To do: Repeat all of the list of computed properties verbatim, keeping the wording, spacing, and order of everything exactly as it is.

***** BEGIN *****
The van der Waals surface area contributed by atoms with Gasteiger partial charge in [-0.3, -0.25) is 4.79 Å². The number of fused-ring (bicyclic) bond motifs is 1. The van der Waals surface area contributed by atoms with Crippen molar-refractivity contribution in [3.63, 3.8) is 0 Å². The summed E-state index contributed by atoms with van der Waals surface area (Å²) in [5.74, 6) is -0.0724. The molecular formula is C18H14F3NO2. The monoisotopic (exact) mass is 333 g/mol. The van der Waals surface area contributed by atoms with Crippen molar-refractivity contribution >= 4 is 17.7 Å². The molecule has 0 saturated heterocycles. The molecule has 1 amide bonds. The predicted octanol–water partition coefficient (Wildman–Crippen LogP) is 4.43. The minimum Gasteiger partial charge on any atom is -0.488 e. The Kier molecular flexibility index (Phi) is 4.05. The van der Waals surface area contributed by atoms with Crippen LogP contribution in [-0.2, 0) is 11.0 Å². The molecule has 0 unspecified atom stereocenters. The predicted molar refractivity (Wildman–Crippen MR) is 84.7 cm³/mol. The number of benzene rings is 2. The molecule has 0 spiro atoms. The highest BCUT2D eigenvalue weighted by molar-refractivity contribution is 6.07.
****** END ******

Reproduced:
The van der Waals surface area contributed by atoms with Gasteiger partial charge in [-0.3, -0.25) is 4.79 Å². The number of fused-ring (bicyclic) bond motifs is 1. The van der Waals surface area contributed by atoms with Crippen molar-refractivity contribution in [3.63, 3.8) is 0 Å². The summed E-state index contributed by atoms with van der Waals surface area (Å²) in [5.74, 6) is -0.0724. The molecular formula is C18H14F3NO2. The monoisotopic (exact) mass is 333 g/mol. The van der Waals surface area contributed by atoms with Crippen molar-refractivity contribution >= 4 is 17.7 Å². The molecule has 0 saturated heterocycles. The molecule has 1 amide bonds. The predicted octanol–water partition coefficient (Wildman–Crippen LogP) is 4.43. The minimum Gasteiger partial charge on any atom is -0.488 e. The Kier molecular flexibility index (Phi) is 4.05. The van der Waals surface area contributed by atoms with Crippen LogP contribution in [-0.2, 0) is 11.0 Å². The molecule has 0 unspecified atom stereocenters. The predicted molar refractivity (Wildman–Crippen MR) is 84.7 cm³/mol. The number of benzene rings is 2. The molecule has 0 spiro atoms. The highest BCUT2D eigenvalue weighted by molar-refractivity contribution is 6.07.